INSIDE THE BLACK BOX: THE CONTRASTING EFFECTS OF TMT LONG-TERM INCENTIVES ON INTEREST ALIGNMENT.
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We develop a comprehensive, multi-theoretical model to examine the interest alignment properties of long-term incentive pay. Specifically, we examine the direct and indirect (through managerial risk behavior) effects of TMT long-term incentives on shareholder return. As expected, the level of aggregate long-term incentives held by the TMT exhibited a positive influence on shareholder return. Results also show that long-term incentives increased acquisition behavior; however, this effect was attenuated by the level of dispersion in TMT long-term incentives. Most interestingly, contrary to agency theory assumptions, our findings show that acquisition behavior exhibited a negative effect on shareholder return. Thus, while long-term incentives increased risk behavior, acquisitions decreased shareholder return. Taken together, we argue that these findings advance compensation theory and research by offering a more comprehensive theoretical understanding of the interest alignment properties of long-term incentives. In addition, these results highlight the necessity of examining both proximal (specific behaviors) and distal (performance measures) effects of long-term incentives in compensation theorizing and research.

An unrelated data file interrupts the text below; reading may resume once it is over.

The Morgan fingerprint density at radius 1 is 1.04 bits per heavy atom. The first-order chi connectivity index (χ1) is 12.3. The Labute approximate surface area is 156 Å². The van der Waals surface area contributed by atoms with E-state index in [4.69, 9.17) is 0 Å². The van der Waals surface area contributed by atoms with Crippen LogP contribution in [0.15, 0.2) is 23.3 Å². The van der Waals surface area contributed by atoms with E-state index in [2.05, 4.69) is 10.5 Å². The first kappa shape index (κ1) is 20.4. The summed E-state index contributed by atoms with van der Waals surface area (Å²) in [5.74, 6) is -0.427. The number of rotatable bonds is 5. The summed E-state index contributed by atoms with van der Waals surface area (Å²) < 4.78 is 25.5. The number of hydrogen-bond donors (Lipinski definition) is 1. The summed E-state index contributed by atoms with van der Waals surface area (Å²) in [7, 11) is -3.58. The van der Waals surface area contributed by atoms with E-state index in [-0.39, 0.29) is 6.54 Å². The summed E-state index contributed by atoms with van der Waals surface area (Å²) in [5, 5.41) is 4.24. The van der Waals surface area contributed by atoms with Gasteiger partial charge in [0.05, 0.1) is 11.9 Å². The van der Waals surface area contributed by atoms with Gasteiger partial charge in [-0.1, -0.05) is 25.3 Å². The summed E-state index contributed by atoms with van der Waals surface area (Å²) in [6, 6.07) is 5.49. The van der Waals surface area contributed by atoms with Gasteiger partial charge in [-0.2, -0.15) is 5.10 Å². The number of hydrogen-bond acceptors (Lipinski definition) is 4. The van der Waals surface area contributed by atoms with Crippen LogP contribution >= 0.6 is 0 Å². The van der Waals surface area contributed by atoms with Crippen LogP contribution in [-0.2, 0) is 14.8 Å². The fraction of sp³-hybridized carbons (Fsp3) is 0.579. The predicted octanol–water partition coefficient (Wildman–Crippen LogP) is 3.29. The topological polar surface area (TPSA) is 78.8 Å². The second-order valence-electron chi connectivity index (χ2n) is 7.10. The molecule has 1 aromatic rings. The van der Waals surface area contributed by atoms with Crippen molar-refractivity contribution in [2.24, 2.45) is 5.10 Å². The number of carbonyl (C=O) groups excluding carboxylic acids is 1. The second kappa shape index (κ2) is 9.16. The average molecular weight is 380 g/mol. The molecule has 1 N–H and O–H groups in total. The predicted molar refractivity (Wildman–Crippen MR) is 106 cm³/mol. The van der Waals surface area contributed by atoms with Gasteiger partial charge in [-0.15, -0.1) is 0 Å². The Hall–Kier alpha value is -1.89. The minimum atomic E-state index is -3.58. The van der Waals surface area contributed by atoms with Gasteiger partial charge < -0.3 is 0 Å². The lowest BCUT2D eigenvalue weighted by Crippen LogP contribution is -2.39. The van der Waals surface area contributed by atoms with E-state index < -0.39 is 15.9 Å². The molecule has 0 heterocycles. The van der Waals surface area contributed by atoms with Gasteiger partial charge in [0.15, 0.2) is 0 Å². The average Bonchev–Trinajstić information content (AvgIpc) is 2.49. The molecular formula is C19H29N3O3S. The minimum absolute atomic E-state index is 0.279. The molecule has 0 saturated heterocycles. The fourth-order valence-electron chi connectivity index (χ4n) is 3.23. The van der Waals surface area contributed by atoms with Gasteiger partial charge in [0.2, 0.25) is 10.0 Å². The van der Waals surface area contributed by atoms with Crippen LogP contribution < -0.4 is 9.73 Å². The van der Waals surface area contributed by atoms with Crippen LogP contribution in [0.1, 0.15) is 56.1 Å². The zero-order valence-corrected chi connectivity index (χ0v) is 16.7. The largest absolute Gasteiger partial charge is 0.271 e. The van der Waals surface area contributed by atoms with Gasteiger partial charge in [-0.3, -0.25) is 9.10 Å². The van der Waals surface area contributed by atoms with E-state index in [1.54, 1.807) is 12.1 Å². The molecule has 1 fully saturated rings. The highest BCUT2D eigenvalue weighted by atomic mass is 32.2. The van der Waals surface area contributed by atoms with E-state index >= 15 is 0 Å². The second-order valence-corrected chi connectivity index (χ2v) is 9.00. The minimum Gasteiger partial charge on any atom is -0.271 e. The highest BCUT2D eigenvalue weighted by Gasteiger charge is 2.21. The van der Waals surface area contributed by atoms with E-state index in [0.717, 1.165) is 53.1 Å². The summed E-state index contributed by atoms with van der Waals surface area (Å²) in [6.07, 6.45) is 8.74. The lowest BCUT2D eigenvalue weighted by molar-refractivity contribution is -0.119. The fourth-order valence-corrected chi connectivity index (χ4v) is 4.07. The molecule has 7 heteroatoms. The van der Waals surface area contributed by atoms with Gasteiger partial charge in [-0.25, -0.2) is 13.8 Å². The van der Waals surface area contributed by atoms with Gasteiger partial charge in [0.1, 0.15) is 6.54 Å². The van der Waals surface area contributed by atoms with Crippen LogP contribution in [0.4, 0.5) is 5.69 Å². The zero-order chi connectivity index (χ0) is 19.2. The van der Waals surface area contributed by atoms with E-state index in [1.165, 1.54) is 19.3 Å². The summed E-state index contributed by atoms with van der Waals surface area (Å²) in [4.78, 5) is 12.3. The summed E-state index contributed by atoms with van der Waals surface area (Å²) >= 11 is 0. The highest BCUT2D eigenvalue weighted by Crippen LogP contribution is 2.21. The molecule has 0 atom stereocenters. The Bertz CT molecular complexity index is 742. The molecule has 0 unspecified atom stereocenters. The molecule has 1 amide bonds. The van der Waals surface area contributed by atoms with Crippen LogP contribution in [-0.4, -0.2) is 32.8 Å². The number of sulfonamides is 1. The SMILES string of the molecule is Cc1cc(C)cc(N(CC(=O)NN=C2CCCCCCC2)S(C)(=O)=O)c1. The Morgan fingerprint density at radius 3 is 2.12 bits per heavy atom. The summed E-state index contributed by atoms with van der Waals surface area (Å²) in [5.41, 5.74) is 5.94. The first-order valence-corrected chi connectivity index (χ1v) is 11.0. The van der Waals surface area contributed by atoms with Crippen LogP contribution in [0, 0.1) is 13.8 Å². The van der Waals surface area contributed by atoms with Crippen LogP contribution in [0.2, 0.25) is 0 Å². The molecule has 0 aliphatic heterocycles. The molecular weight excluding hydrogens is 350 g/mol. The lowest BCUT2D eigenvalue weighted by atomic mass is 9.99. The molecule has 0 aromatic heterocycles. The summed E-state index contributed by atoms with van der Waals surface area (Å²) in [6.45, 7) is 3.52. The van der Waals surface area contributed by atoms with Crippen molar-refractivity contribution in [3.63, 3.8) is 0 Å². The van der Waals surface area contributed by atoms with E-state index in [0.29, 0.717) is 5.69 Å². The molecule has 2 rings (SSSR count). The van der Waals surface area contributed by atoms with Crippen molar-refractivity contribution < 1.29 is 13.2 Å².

author list (cited authors)
Devers, C. E., Holcomb, T. R., Holmes, R. M., & Cannella, A. A.